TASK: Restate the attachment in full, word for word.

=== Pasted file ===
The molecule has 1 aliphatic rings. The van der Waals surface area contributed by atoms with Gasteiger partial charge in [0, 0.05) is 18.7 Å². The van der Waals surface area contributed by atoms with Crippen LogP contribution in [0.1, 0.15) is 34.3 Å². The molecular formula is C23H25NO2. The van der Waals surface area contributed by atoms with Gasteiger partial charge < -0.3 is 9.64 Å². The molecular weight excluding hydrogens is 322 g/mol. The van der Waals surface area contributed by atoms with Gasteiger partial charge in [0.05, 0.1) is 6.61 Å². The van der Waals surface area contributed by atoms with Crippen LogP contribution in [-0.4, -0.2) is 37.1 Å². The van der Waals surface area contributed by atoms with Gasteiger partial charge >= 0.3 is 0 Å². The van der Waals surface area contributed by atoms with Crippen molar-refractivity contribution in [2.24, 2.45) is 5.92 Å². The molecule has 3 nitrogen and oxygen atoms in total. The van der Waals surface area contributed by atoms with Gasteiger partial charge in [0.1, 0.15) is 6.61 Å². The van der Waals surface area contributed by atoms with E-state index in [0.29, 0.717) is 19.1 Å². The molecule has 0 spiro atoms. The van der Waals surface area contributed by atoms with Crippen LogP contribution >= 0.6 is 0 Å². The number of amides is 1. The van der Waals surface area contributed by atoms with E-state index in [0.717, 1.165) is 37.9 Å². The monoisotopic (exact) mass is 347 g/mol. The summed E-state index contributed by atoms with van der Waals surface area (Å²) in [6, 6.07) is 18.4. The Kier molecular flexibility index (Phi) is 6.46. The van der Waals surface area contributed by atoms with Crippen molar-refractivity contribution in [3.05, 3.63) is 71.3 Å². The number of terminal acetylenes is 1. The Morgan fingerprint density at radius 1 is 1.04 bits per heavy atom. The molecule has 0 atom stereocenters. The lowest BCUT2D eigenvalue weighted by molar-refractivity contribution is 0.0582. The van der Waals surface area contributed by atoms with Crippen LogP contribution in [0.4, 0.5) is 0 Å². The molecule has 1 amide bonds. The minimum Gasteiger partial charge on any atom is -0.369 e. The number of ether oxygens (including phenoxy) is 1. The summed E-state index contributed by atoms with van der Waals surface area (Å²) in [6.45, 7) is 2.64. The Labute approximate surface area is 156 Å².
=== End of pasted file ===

The molecule has 1 aliphatic rings. The van der Waals surface area contributed by atoms with Gasteiger partial charge in [0, 0.05) is 18.7 Å². The van der Waals surface area contributed by atoms with Crippen LogP contribution in [0.1, 0.15) is 34.3 Å². The molecular formula is C23H25NO2. The van der Waals surface area contributed by atoms with Gasteiger partial charge < -0.3 is 9.64 Å². The molecular weight excluding hydrogens is 322 g/mol. The van der Waals surface area contributed by atoms with Gasteiger partial charge in [0.05, 0.1) is 6.61 Å². The van der Waals surface area contributed by atoms with Crippen LogP contribution in [-0.4, -0.2) is 37.1 Å². The van der Waals surface area contributed by atoms with Gasteiger partial charge >= 0.3 is 0 Å². The van der Waals surface area contributed by atoms with Crippen molar-refractivity contribution in [2.24, 2.45) is 5.92 Å². The molecule has 3 nitrogen and oxygen atoms in total. The van der Waals surface area contributed by atoms with Gasteiger partial charge in [0.1, 0.15) is 6.61 Å². The van der Waals surface area contributed by atoms with E-state index in [0.29, 0.717) is 19.1 Å². The molecule has 0 spiro atoms. The van der Waals surface area contributed by atoms with Crippen LogP contribution >= 0.6 is 0 Å². The number of amides is 1. The van der Waals surface area contributed by atoms with E-state index in [0.717, 1.165) is 37.9 Å². The monoisotopic (exact) mass is 347 g/mol. The summed E-state index contributed by atoms with van der Waals surface area (Å²) in [6, 6.07) is 18.4. The Kier molecular flexibility index (Phi) is 6.46. The van der Waals surface area contributed by atoms with Crippen molar-refractivity contribution in [3.05, 3.63) is 71.3 Å². The number of terminal acetylenes is 1. The Morgan fingerprint density at radius 1 is 1.04 bits per heavy atom. The molecule has 0 atom stereocenters. The lowest BCUT2D eigenvalue weighted by molar-refractivity contribution is 0.0582. The van der Waals surface area contributed by atoms with Crippen LogP contribution in [0.4, 0.5) is 0 Å². The molecule has 1 amide bonds. The minimum Gasteiger partial charge on any atom is -0.369 e. The number of ether oxygens (including phenoxy) is 1. The summed E-state index contributed by atoms with van der Waals surface area (Å²) in [6.45, 7) is 2.64. The Labute approximate surface area is 156 Å².